They give some idea of the beliefs of party activists who actually like to go to meetings. But at least parts of them often receive only lip service, or are ignored, by the politicians who actually run for office under those parties’ banners.
Still, it’s interesting every couple years to see what at least the Republican and Democratic parties have come up with for this year’s platforms, and particularly how they differ.
Here are some key issues:
Republicans – “Since data is clear that additional money does not translate into educational achievement, and higher education costs are out of control, we support reducing taxpayer funding to all levels of education institutions.”
Democrats – “Texas Democrats believe the state should establish a 100% equitable school finance system with sufficient state revenue to allow every district to offer an exemplary program.”
PRE-KINDERGARTEN AND EARLY CHILDHOOD DEVELOPMENT
Republicans – “We oppose mandatory pre-school and Kindergarten.”
“We urge Congress to repeal government sponsored programs that deal with early childhood development.”
Democrats – “To make public education our highest priority, we believe the state should provide universal access to pre-kindergarten and kindergarten.”
“Proper funding of all our schools to meet the needs of students who are most at risk of dropping out is essential. Specific solutions include... expanded access to early childhood education, targeting at-risk students.”
Republicans – “We encourage the Governor and the Texas Legislature to enact child-centered school funding options – which fund the student, not schools or districts – to allow maximum freedom of choice in public, private or parochial education for all children.”
Democrats – “We believe the state should oppose private school vouchers.”
Republicans – “We demand the immediate repeal of the Patient
Affordable Care Act, which we believe to be unconstitutional.
“We urge the passage of health care reform, which results in more affordable healthcare through a market-based, competitive, and transparent health care system, including tort reform, interstate competition, genuine accountability and oversight.”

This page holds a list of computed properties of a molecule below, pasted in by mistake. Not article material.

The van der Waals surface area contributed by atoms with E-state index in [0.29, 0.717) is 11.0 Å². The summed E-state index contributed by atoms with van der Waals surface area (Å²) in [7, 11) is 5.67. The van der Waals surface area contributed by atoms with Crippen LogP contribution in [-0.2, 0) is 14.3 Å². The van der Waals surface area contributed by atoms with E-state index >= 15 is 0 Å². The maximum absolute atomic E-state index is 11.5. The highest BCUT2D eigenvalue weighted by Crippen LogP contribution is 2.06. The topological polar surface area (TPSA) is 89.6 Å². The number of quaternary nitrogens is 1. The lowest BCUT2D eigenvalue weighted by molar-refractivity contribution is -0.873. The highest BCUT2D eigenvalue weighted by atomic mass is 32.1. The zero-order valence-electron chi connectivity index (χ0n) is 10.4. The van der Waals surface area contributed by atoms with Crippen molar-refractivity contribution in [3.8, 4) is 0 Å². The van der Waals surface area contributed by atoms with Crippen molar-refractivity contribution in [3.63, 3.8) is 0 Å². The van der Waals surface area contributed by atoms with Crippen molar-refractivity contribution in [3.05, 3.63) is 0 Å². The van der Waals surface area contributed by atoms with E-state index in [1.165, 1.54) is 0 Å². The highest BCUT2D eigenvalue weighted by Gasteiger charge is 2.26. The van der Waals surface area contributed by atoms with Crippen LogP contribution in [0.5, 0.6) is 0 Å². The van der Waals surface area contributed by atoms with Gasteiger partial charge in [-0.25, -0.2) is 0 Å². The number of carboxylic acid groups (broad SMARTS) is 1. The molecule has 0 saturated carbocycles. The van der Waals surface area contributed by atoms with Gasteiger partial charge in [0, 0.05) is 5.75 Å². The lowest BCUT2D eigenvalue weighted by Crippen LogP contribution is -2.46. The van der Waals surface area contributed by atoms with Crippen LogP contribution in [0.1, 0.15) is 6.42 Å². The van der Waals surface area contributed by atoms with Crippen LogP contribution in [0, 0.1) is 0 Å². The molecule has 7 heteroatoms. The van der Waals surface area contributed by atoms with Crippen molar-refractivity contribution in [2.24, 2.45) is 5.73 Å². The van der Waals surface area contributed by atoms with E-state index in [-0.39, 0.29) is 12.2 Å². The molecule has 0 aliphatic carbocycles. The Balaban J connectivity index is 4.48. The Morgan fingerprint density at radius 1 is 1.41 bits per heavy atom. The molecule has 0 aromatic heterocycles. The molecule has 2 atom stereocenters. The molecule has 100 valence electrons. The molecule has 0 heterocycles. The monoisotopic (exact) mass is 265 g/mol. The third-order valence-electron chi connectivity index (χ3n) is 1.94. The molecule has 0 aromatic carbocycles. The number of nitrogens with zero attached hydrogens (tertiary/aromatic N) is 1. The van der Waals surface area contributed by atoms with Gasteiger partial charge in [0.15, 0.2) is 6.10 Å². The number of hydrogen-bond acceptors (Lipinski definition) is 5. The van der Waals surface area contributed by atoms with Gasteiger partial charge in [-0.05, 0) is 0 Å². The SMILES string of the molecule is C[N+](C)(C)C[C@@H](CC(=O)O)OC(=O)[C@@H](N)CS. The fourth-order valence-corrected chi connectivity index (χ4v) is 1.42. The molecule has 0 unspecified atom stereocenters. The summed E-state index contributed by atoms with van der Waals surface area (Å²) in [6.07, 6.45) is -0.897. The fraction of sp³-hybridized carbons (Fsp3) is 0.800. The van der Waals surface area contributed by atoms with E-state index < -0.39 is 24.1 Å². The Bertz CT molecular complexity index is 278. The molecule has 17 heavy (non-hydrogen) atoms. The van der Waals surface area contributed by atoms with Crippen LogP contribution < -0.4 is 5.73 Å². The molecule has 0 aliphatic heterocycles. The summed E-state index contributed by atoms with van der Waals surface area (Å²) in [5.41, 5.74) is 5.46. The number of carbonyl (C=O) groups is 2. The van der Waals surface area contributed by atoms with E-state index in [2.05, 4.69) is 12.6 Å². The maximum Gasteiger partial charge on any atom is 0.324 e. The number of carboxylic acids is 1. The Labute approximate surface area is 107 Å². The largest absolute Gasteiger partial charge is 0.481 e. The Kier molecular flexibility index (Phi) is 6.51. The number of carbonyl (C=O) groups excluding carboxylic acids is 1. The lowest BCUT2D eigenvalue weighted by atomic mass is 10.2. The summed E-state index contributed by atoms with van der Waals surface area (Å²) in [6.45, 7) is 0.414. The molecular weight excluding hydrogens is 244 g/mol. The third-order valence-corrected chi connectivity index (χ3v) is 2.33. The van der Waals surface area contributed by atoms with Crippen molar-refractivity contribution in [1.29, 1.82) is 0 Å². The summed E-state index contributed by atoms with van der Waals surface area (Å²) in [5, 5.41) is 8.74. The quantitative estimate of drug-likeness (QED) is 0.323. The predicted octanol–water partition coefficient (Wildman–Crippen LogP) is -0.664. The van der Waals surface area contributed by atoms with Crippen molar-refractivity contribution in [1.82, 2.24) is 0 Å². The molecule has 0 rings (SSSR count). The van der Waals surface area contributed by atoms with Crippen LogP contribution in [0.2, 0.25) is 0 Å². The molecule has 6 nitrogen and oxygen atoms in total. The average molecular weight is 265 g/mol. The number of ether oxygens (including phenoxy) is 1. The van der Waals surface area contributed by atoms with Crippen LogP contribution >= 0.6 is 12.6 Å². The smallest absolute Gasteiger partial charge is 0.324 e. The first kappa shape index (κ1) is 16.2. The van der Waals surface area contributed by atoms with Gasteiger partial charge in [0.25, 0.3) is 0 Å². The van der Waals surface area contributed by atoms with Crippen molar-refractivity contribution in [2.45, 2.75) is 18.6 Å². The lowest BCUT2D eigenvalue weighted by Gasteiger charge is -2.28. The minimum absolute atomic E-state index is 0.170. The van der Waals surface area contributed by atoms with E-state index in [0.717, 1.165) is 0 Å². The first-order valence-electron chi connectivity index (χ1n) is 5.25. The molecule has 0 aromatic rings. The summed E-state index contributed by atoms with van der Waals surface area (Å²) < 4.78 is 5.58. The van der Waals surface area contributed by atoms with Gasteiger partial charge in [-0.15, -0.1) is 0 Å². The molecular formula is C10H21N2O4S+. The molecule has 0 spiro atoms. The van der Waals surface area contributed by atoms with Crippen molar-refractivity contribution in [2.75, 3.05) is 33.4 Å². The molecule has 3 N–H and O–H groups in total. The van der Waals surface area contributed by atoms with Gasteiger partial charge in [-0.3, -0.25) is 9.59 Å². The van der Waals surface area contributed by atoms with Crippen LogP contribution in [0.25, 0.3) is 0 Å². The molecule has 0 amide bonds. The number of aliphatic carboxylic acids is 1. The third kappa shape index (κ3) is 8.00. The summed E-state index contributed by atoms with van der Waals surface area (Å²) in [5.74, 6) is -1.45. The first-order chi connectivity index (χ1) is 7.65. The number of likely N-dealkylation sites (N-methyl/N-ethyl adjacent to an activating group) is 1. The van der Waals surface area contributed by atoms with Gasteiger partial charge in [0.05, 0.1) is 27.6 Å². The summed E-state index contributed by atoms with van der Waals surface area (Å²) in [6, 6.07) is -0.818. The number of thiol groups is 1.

Democrats – “Texas Democrats believe health care is a right, not a privilege reserved for those able to pay for it.”
“(We) support guaranteed access to affordable, comprehensive single-payer health care for all United States citizens and legal residents, in other words, Medicare for all;
“(We) support creation of an insurance marketplace where small business owners can receive the same buying power that big businesses have while receiving tax credits to make employee coverage more affordable and dependable;
“(We) oppose discrimination based on preexisting conditions and believe Texans with chronic illnesses should have access to coverage at an affordable price through the high risk pool with full coverage for all prescription medications during the interim period before the preexisting condition ban passed by Democrats takes effect.”
Republicans – “We believe the Minimum Wage Law should be repealed.”
Democrats – “To Improve Wages and Working Conditions, we believe the minimum wage must be raised, enforced, and applied meaningfully across-the- board to restore lost purchasing power for all workers.”
INCOME AND SALES TAX
Republicans – “We recommend repeal of the Sixteenth Amendment of the U.S. Constitution (which established the income tax), with the goal of abolishing the I.R.S and replacing it with a national sales tax collected by the States. In the interim we urge the income tax be changed to a flatter, broader, lower tax with only minimal exemptions such as home mortgage interest deductions.”
Democrats – “Enact a constitutional amendment to prevent extending the sales tax to food and medicine and oppose efforts to impose a national sales tax.”
Republicans – “We support an immediate and orderly transition to a system of private pensions based on the concept of individual retirement accounts, and gradually phasing out the Social Security tax.”
Democrats – “Texas Democrats believe we must keep the promise of Social Security strong and certain for those who have worked and contributed to the system.
“We oppose privatization of the Social Security program as fiscally irresponsible, and consider the use of our tax dollars as capital to invest in the stock market as a threat to the income security of working Americans.”
Well, you get the idea. These are two rather different word views as to how much government is worthwhile, and how it should be financed. About all they can agree on is that the platforms were approved at their respective conventions in early June.
DAVE MCNEELY is political columnist. You may contact him at email@example.com or (512)458-2963.